Working in Retail
A rant drafted during my years as a retail slave. This information no longer describes my job, but its points are still all too true . . . and the experience of working retail has contributed to the person I am today. So listen up.
Rude people. Every day.
I worked in retail (in a chain bookstore) for six years, so it's to be expected that I had my share of brushes with rude people. And really, most of the people I rang up, helped out, and generally encountered were nice enough. But there was always that one person a day, sometimes more, who did everything possible to piss me off. So I'm just going to vent here and list their transgressions, where you can laugh at them and think, Gawd, I'm sure glad I don't have her job!
This list is divided into three groups: People and situations that REALLY piss me off; people and situations that just annoy me slightly; and people and situations that are so irritating that I laugh at them. Have fun exploring my angst and annoyance. I must thank my old co-workers for helping me add to this list when I brought its various drafts in for their amusement: Thanks to Chris S., Diana, Lara, Angie M., Melissa, Mike S., Adam, Ariel, and Cliff.
People and situations that REALLY piss me off:
- People who want a book but don't know the title or author and try to make you find it by what's on the cover . . . AND get pissed that you can't find it.
- People who watch the register display like a hawk and jump down your throat if something doesn't ring up with its discount . . . "HEY that's supposed to be fifty percent off!"
- People who misread or misunderstand signs and then accuse me of false advertising.
- When people throw books back on the shelf where they don't go or just on the floor because "they have people to clean it up."
- When people expect me to be able to recommend the perfect gift, yet they can't even answer the question "What are their interests?"
- People who say a bunch of stuff and clearly want an answer but haven't actually asked a question.
- People who get their panties in a bundle if someone isn't immediately at Customer Service to help them. (MOST times the customer service person isn't there, because of having been given another task or being away helping another customer. Sometimes C/S people need to be alerted that someone needs help.)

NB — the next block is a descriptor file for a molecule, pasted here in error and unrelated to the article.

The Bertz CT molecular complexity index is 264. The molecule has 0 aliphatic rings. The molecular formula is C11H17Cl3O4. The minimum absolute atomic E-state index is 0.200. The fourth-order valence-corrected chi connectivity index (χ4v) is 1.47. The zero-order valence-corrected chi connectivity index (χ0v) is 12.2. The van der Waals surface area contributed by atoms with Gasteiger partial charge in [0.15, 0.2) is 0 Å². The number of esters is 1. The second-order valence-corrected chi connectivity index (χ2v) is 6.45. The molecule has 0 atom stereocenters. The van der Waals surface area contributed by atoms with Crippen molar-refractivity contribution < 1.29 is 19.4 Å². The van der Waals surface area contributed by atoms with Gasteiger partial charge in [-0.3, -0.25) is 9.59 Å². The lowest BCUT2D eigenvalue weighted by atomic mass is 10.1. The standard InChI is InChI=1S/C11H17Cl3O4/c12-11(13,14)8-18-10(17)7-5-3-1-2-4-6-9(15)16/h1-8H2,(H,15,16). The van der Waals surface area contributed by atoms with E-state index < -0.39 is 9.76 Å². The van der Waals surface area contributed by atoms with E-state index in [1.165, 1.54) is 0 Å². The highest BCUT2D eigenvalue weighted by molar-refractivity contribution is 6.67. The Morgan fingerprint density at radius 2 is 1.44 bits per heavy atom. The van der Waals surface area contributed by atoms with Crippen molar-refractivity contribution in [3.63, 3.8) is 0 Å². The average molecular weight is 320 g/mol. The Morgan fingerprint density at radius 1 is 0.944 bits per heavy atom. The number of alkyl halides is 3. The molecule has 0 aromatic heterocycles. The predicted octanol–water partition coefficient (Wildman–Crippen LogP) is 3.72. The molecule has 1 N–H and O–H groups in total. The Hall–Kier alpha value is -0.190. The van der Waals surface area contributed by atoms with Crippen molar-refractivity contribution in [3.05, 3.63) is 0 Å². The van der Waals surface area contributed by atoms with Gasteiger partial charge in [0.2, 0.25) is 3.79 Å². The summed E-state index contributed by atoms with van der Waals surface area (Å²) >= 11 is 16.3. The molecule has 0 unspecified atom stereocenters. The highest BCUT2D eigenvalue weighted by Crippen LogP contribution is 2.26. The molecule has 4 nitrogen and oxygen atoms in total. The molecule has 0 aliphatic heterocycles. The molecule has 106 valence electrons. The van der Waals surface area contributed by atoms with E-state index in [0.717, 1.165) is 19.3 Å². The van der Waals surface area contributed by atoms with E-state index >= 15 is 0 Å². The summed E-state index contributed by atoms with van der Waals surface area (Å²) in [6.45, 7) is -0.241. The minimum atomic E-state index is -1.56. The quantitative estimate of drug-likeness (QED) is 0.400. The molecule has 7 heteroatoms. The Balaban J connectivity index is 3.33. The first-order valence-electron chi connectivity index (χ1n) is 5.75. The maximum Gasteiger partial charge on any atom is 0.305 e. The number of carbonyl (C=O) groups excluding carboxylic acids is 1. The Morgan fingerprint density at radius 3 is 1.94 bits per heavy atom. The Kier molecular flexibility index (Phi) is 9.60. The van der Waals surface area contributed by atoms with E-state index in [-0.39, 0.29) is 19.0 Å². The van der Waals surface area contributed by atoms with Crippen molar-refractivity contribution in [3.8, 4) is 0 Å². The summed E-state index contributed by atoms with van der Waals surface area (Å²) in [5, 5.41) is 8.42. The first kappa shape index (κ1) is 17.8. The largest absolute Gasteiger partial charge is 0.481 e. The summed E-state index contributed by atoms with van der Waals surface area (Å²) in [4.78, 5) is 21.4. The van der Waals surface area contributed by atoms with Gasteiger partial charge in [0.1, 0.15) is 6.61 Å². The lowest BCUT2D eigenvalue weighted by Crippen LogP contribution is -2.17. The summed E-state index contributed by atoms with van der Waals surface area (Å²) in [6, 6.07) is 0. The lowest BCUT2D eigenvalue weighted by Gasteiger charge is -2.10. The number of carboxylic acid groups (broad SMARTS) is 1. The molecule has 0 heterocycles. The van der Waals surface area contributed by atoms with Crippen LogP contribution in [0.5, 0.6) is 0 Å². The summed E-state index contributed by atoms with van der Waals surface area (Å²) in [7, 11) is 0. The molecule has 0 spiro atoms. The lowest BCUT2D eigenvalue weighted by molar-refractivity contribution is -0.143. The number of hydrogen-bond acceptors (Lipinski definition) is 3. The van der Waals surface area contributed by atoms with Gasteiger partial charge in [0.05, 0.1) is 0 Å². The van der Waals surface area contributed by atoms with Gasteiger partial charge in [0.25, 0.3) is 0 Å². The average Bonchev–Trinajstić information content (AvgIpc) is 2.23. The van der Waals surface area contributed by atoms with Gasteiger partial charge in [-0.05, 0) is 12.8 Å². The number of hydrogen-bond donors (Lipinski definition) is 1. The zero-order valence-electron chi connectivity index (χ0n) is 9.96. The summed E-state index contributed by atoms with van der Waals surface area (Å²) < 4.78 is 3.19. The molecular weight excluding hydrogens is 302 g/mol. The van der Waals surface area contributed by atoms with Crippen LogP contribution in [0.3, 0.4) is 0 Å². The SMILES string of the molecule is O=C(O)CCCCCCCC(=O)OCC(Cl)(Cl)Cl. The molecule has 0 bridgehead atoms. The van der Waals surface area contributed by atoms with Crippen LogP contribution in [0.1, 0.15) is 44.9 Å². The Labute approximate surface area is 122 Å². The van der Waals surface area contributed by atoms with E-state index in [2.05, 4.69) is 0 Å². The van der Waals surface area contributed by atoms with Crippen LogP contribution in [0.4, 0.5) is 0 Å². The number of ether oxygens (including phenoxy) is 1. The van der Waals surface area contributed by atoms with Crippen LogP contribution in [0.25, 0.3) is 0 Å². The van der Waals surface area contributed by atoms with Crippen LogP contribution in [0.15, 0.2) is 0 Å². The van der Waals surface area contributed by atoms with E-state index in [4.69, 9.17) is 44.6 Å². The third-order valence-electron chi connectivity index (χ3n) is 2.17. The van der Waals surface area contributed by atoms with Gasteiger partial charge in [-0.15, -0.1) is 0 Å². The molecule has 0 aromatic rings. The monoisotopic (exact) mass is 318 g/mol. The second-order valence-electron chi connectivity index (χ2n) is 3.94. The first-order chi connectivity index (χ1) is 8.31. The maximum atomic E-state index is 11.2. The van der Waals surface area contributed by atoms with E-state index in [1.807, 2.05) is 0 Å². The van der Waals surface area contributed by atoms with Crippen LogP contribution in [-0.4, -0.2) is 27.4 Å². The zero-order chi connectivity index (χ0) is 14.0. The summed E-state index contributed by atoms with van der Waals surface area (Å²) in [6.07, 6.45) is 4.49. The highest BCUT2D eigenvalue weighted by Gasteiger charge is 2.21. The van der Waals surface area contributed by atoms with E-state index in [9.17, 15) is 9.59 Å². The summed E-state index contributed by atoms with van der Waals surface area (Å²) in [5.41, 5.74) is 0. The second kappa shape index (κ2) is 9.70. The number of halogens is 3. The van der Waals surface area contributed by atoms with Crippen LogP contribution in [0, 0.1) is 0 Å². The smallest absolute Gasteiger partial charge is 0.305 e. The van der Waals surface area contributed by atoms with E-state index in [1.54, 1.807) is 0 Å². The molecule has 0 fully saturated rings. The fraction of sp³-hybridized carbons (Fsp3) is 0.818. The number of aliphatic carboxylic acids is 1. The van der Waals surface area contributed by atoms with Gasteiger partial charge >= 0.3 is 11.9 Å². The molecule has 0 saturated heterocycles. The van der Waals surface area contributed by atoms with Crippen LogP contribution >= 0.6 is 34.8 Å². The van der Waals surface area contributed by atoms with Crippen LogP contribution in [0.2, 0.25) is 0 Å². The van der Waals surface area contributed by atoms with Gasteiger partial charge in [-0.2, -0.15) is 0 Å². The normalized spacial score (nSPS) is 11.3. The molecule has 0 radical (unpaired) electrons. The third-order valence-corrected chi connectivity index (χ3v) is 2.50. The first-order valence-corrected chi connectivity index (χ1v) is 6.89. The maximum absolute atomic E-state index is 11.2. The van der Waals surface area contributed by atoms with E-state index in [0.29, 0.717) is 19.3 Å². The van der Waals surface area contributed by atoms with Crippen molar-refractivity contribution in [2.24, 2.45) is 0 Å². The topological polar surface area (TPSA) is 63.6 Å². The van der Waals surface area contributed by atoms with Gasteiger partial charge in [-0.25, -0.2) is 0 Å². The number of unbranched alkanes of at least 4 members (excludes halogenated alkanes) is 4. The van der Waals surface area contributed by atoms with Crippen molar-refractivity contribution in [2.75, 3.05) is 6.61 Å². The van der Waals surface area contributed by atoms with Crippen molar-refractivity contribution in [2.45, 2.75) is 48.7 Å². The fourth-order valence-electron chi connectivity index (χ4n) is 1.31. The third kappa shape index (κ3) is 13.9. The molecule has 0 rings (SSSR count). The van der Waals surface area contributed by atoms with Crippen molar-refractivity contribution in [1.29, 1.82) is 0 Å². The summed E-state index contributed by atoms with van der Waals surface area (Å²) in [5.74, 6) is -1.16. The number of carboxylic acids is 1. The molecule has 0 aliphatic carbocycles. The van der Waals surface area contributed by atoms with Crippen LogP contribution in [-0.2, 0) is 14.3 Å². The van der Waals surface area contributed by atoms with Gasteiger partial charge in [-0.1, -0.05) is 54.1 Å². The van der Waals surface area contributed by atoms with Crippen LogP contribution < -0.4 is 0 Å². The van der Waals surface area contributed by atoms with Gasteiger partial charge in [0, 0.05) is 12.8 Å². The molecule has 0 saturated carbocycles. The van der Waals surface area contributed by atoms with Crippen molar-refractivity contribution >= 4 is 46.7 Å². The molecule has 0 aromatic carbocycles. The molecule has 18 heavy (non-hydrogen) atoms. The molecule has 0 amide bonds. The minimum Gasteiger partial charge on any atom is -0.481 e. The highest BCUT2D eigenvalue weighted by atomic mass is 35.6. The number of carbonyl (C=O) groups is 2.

- When people get REALLY PISSED at me for not knowing off the top of my head everything they want to know about their book or author, or release dates.
- People who want me to wrap their presents and then criticize me that I'm doing it wrong.
- When something really horrible happens in the bathroom, like a toilet overflows or someone takes a crap in the sink.
- When people expect me to be a near-expert on *their* interests and get mad when I haven't ever heard of what they want. This is especially annoying if it is someone who wants something Biblical and they get self-righteous and bitchy when I have no idea where to point them. "Well, it is in the Gospels!" Oh yes, of course, everyone is Christian and if they're not they should be, and should feel ashamed for not knowing everything about YOUR religion of choice . . . *ahem*
- When a sign issued from our company has a really huge obvious embarrassing TYPO on it!
- People who get pissed at us for not knowing offhand what books are on their particular school reading list right now, or for not having said books in stock even though no teacher has bothered to call us with tips or order lists.
- Certain teachers or parents who expect us to do lots of research to FIND OUT what is on the school reading lists; some people refuse to understand that unless a teacher makes it available to us, we have no idea what they're doing, and it's too much work for us to try to keep up with what EVERY teacher is doing in the whole school district!
- When we run out of toilet paper, discount cards, bags, and tape.
- When people inform me that they "know" our store has a book just because they want it and think everyone should carry it because of that.
- When people can't accept that the online site of our company does not show what is in stock in the store. "Well your website said you had it in stock!" Dude, the website's whole INVENTORY is a warehouse, of course THEY have it . . . we're just a retail store! How would a website know what store you are going to shop at?
- When people come up to me at Customer Service and say "Excuse me, I'm looking for a book," and continue to talk when they can clearly see that I am ON THE PHONE and TALKING TO SOMEONE.